Outrage is growing across social media over Rolling Stone magazine's decision to put Dzhokhar Tsarnaev, the accused Boston Marathon bomber, on the cover of its latest issue.
The picture is one that Tsarnaev himself posted online and has been published widely by other media outlets in the past. But a groundswell of criticism objecting to its prominent play emerged on platforms like Twitter and Facebook.
— Kelly Osbourne (@KellyOsbourne) July 17, 2013
— T O M M Y L E E (@MrTommyLand) July 17, 2013
Roland Stone responded to the criticism with this statement:
Our hearts go out to the victims of the Boston Marathon bombing, and our thoughts are always with them and their families. The cover story we are publishing this week falls within the traditions of journalism and Rolling Stone’s long-standing commitment to serious and thoughtful coverage of the most important political and cultural issues of our day. The fact that Dzhokhar Tsarnaev is young, and in the same age group as many of our readers, makes it all the more important for us to examine the complexities of this issue and gain a more complete understanding of how a tragedy like this happens. –THE EDITORS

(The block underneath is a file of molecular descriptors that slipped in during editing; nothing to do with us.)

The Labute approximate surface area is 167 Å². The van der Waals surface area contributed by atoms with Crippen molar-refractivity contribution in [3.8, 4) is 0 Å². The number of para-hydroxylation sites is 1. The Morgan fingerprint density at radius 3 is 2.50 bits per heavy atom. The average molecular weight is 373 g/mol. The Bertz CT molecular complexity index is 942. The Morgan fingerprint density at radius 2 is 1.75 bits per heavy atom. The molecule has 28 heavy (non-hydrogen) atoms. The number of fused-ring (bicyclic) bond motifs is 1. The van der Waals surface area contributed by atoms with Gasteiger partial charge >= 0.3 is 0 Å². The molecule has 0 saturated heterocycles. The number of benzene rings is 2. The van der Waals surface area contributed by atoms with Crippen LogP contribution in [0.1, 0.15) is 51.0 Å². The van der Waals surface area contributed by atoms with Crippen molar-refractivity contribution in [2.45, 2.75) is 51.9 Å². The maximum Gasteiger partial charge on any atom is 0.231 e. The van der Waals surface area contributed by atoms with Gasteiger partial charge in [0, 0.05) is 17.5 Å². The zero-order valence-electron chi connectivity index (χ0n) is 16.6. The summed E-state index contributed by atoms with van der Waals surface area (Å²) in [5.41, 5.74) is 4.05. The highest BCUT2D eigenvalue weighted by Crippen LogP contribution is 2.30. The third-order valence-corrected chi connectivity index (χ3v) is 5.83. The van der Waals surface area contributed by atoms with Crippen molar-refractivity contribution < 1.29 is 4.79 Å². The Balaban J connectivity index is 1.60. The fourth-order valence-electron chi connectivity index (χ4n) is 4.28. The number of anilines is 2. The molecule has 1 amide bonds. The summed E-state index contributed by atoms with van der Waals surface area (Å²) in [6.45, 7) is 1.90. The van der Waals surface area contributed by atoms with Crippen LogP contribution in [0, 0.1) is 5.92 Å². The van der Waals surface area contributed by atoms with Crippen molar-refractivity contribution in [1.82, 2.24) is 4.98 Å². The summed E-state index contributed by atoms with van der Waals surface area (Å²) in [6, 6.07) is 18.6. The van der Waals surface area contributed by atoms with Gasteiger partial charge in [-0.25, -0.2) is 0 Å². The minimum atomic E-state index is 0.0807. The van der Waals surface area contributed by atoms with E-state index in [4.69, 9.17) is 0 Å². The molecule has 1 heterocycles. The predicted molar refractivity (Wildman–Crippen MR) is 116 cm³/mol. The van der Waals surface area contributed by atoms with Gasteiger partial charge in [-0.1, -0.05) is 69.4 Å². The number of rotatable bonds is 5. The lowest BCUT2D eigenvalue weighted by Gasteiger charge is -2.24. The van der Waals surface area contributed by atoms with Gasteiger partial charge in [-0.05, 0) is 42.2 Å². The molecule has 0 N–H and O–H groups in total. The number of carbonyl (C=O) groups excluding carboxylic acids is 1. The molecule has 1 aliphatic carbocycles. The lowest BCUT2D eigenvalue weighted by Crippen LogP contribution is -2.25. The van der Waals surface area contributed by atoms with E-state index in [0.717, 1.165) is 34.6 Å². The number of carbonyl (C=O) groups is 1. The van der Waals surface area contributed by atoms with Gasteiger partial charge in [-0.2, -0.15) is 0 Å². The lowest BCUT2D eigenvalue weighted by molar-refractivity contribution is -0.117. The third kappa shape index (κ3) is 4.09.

Prominent businesses have responded to the public cry and has announced that they will not sell the August issue:
So was this cover in bad taste? Or has the backlash gone overboard?
OutFront tonight: Erik Wemple is the Washington Post's Media Critic.